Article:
Milliner Sewing Needles are amazing
Until several weeks ago, for hand sewing, all needles were created equal. If sewing with thicker thread, I’d likely choose one with a little larger eye but in general, one needle was as good as another and for more years that you’d want to know, it worked for me. That was until I had the wonderful opportunity to attend one of Kenneth King’s classes several weeks ago.
The weekend of May 19th was PR (PatternReview) Weekend in Philly. It was a blast. I always thought I could keep up with power shoppers but the nearly 60 people on this weekend get-away were in a different league than me. They could really shop for fabric. It was exhausting.
Since this was my first PR Weekend and I’m new at blogging, I didn’t even think to take my camera. Many of my new sewing friends did a great job of documenting the weekend and posted the photos on their blogs. Take a look and you, too can enjoy PR Weekend in Philly, albeit vicariously.
Now I need to share some information about this amazing sewing basic – a Milliner’s needle; alternatively called a straw needle. While observing Kenneth King hand sew while he was teaching an embellishment class, I noticed that he used very long, thin needles and they didn’t look like beading needles. I always enjoy sewing with a long needle but previously I was only aware of darners or other similar needles which are very difficult to use with fine fabric or when sewing many layers. Intrigued, I asked him what type of needle he was using, and now you know the answer. The beauty of these needles is that they glide through the fabric as the diameter of the needle is the same from top to bottom. The ones I bought were manufactured by R. Hemming and sons. The package says “large eye” but at my age the eyes in all needles are small, so I’m not a good judge. Nevertheless, the challenge of threading is well worth the time it takes to thread the needle. Now I almost want to throw out the hundreds of other needles and only use these. (My DH would probably like it if there were fewer needles in the house as it could decrease the chance of him stepping on one.) I’ve hemmed with this new delight, done other hand sewing. It’s so much easier to have a long needle. I used a #11 to hand-pick the zipper in Megan’s wedding dress and the needle easily pulled through the 8 or more layers of fabric.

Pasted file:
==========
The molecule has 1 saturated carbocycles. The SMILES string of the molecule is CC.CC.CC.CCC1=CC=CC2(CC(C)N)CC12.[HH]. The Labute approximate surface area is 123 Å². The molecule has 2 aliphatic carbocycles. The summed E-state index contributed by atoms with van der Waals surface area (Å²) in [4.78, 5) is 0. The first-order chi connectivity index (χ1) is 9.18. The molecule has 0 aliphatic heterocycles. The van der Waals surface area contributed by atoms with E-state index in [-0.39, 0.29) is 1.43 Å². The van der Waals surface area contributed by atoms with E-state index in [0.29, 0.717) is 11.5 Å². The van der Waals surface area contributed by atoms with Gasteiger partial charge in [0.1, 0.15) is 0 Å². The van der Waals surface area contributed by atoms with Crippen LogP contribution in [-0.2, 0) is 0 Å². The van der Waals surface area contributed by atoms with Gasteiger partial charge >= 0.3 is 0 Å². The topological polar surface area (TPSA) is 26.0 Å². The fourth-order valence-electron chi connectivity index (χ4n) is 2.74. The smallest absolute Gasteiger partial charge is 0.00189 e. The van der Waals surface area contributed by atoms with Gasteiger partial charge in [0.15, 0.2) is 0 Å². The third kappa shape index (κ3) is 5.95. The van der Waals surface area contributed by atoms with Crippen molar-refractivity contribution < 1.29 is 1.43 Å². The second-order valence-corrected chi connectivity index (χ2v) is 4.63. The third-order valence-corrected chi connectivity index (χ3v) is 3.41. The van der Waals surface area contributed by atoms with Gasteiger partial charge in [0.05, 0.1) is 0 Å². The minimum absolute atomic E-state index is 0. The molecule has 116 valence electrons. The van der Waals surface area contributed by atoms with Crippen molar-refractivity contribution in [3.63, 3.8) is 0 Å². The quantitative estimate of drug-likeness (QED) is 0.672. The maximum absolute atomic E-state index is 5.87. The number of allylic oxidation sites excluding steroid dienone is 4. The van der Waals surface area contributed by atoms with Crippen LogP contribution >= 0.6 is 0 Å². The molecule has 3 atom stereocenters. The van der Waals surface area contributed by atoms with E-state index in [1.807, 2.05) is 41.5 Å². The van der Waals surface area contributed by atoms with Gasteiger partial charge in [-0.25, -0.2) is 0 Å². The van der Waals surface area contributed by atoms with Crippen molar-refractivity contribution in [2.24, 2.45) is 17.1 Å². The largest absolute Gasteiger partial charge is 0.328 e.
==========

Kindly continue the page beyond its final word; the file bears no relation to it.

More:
Maybe I’ve been living under a rock – am I the only one of us who didn’t know about these needles?
So where do you find Milliners? I went right to Ebay where there were several sellers who carried them. They arrived several days later.
Postscript on PR Weekend in Philly
My husband, Kevin, is very supportive of my sewing habits, aside from an occasional needle in his heel followed by some choice words. When he picked me up a few hours before the end of the PR Weekend, he may have been a little surprised by the mound of fabric but kindly didn’t ask how much I added to our monthly credit card bill. (To clarify, my sewing peers didn’t wear me out – we had a graduation dinner for our nephew).
Today Kevin got a traffic ticket in the mail from that afternoon – the wonderful revenue producing stoplight cameras. He must have been rushing home so I could start sewing on all of that fabric. Now we know that I should have stayed until the end of the day and spent more $$ as in the end it would have been less expensive.